A melatonin agonist, it acts by selectively binding to the melatonin receptors (MT1, MT2) in the suprachiasmatic nucleus (SCN). It has also recently been approved for the treatment of insomnia and is the only non-scheduled prescription drug available in the United States for the treatment of insomnia. It has been shown to be effective in the elderly.
No specific agent within this group is recommended as preferable to the others in a general sense; each has been shown to have posi-tive effects on sleep latency, total sleep time (TST), and/or wake after sleep onset (WASO) in placebo-controlled trials.[52-55]
These drugs have moderate level of evidence supporting their efficacy and tolerability.
Tricyclic antidepressants (TCAs) such as amitriptyline, doxepin, and nortriptyline are effective for inducing sleep and improving sleep continuity. These agents should be used at their lowest effective dose to minimize anticholinergic effects and to minimize cardiac conduction prolongation, especially in the elderly. The overdose potential of TCAs is greater than with other hypnotic agents, and daytime sedation can be significant.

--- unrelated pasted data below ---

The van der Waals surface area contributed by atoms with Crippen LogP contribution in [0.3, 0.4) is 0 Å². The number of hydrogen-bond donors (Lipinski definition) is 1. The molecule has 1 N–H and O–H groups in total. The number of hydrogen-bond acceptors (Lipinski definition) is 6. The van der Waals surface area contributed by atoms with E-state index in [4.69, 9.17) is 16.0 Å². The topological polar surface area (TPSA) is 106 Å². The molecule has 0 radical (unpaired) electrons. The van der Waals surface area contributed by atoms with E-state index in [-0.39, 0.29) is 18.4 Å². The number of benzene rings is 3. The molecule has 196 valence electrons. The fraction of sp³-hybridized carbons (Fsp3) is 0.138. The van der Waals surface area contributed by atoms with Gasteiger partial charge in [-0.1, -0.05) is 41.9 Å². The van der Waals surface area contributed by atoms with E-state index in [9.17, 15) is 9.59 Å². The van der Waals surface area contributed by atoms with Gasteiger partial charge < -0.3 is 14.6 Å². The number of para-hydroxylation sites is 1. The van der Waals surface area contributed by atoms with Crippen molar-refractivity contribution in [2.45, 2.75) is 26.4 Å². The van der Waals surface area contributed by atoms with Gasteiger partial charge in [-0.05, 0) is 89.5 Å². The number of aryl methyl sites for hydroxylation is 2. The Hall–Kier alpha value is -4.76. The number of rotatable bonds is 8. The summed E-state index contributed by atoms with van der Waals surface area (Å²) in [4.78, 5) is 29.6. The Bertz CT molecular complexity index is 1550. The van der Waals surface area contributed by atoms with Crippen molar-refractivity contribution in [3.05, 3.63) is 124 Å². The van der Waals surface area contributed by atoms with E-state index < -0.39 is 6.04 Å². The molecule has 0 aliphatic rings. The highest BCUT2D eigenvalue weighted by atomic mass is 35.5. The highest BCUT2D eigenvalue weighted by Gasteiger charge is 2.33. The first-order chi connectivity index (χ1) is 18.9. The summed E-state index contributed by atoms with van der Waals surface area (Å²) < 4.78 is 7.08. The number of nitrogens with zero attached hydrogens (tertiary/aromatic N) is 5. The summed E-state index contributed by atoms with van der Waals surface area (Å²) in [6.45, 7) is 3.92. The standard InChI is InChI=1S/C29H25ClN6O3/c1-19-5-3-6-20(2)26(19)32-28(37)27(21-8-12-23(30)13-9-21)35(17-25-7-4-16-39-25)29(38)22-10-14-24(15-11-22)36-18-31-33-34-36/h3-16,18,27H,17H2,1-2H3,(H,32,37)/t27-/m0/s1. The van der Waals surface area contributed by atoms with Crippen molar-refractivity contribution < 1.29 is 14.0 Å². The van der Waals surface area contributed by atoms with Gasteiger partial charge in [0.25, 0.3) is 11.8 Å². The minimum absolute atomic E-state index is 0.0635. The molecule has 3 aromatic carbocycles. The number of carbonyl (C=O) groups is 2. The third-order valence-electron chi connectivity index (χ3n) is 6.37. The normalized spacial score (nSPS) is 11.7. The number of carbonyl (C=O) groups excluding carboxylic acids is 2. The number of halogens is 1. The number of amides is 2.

Trazodone is a potent sedating antidepressant. Trazodone improves sleep continuity and is an attractive option in persons prone to substance abuse, as addiction or tolerance is not a problem. Trazodone is also used in conjunction with stimulating antidepressants such as some SSRIs and bupropion in depressed patients with insomnia. Adrenergic blockade can result in oversedation and orthostatic hypotension, especially in elderly patients. The risk of priapism, a condition of painful, prolonged erection in men, is rare. Other antidepressants used include Mirtazapine due to its sedative properties. Evidence for their efficacy when used alone is relatively weak and hence no specific agent within this group is recommended as preferable to the others in this group.[58-61]